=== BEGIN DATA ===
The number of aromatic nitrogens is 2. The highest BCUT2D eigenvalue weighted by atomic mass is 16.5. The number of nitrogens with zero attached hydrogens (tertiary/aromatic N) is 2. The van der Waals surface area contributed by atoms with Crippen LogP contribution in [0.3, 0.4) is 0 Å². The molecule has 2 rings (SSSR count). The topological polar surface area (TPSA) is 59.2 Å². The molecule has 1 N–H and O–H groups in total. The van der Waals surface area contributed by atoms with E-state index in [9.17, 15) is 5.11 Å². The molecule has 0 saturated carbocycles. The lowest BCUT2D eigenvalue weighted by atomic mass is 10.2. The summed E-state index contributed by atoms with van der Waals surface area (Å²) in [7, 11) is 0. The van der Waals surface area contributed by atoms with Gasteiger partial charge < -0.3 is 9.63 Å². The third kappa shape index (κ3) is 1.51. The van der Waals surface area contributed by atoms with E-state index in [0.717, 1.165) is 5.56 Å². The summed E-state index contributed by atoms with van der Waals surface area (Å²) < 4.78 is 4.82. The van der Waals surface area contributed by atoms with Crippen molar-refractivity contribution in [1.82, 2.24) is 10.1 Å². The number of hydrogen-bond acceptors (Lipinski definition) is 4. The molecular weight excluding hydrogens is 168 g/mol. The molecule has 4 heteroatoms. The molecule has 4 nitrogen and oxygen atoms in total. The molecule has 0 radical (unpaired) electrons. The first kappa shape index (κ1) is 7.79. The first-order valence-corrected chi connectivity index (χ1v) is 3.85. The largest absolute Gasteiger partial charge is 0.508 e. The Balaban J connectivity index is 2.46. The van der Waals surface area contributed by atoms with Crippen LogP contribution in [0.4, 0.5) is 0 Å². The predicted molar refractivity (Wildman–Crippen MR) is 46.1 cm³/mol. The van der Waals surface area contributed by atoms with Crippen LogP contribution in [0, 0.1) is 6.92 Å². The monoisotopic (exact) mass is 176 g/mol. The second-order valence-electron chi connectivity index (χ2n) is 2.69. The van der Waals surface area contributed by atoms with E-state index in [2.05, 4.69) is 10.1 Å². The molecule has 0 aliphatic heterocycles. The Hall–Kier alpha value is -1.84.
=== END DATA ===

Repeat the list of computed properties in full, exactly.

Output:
The number of aromatic nitrogens is 2. The highest BCUT2D eigenvalue weighted by atomic mass is 16.5. The number of nitrogens with zero attached hydrogens (tertiary/aromatic N) is 2. The van der Waals surface area contributed by atoms with Crippen LogP contribution in [0.3, 0.4) is 0 Å². The molecule has 2 rings (SSSR count). The topological polar surface area (TPSA) is 59.2 Å². The molecule has 1 N–H and O–H groups in total. The van der Waals surface area contributed by atoms with E-state index in [9.17, 15) is 5.11 Å². The molecule has 0 saturated carbocycles. The lowest BCUT2D eigenvalue weighted by atomic mass is 10.2. The summed E-state index contributed by atoms with van der Waals surface area (Å²) in [7, 11) is 0. The van der Waals surface area contributed by atoms with Gasteiger partial charge < -0.3 is 9.63 Å². The third kappa shape index (κ3) is 1.51. The van der Waals surface area contributed by atoms with E-state index in [0.717, 1.165) is 5.56 Å². The summed E-state index contributed by atoms with van der Waals surface area (Å²) < 4.78 is 4.82. The van der Waals surface area contributed by atoms with Crippen molar-refractivity contribution in [1.82, 2.24) is 10.1 Å². The number of hydrogen-bond acceptors (Lipinski definition) is 4. The molecular weight excluding hydrogens is 168 g/mol. The molecule has 4 heteroatoms. The molecule has 4 nitrogen and oxygen atoms in total. The molecule has 0 radical (unpaired) electrons. The first kappa shape index (κ1) is 7.79. The first-order valence-corrected chi connectivity index (χ1v) is 3.85. The largest absolute Gasteiger partial charge is 0.508 e. The Balaban J connectivity index is 2.46. The van der Waals surface area contributed by atoms with Crippen LogP contribution in [0.4, 0.5) is 0 Å². The predicted molar refractivity (Wildman–Crippen MR) is 46.1 cm³/mol. The van der Waals surface area contributed by atoms with Crippen LogP contribution in [0, 0.1) is 6.92 Å². The monoisotopic (exact) mass is 176 g/mol. The second-order valence-electron chi connectivity index (χ2n) is 2.69. The van der Waals surface area contributed by atoms with E-state index in [2.05, 4.69) is 10.1 Å². The molecule has 0 aliphatic heterocycles. The Hall–Kier alpha value is -1.84.